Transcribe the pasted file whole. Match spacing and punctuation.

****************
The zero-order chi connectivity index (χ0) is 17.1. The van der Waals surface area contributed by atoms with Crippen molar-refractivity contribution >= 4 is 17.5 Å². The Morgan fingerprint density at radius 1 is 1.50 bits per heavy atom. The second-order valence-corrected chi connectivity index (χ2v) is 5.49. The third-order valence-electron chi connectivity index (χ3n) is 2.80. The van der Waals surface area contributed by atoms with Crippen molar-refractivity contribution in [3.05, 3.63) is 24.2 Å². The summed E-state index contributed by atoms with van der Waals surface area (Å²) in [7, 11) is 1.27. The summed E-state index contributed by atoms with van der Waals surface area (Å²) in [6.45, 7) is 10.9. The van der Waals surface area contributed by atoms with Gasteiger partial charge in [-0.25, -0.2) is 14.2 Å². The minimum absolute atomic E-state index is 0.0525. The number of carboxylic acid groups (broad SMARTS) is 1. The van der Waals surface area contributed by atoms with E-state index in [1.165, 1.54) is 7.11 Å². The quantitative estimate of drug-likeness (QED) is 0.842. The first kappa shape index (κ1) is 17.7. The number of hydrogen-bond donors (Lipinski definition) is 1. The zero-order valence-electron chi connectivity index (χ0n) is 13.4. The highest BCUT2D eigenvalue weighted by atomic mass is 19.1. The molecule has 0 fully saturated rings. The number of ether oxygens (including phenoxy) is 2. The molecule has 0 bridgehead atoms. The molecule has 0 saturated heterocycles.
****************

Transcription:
The zero-order chi connectivity index (χ0) is 17.1. The van der Waals surface area contributed by atoms with Crippen molar-refractivity contribution >= 4 is 17.5 Å². The Morgan fingerprint density at radius 1 is 1.50 bits per heavy atom. The second-order valence-corrected chi connectivity index (χ2v) is 5.49. The third-order valence-electron chi connectivity index (χ3n) is 2.80. The van der Waals surface area contributed by atoms with Crippen molar-refractivity contribution in [3.05, 3.63) is 24.2 Å². The summed E-state index contributed by atoms with van der Waals surface area (Å²) in [7, 11) is 1.27. The summed E-state index contributed by atoms with van der Waals surface area (Å²) in [6.45, 7) is 10.9. The van der Waals surface area contributed by atoms with Gasteiger partial charge in [-0.25, -0.2) is 14.2 Å². The minimum absolute atomic E-state index is 0.0525. The number of carboxylic acid groups (broad SMARTS) is 1. The van der Waals surface area contributed by atoms with E-state index in [1.165, 1.54) is 7.11 Å². The quantitative estimate of drug-likeness (QED) is 0.842. The first kappa shape index (κ1) is 17.7. The number of hydrogen-bond donors (Lipinski definition) is 1. The zero-order valence-electron chi connectivity index (χ0n) is 13.4. The highest BCUT2D eigenvalue weighted by atomic mass is 19.1. The molecule has 0 fully saturated rings. The number of ether oxygens (including phenoxy) is 2. The molecule has 0 bridgehead atoms. The molecule has 0 saturated heterocycles.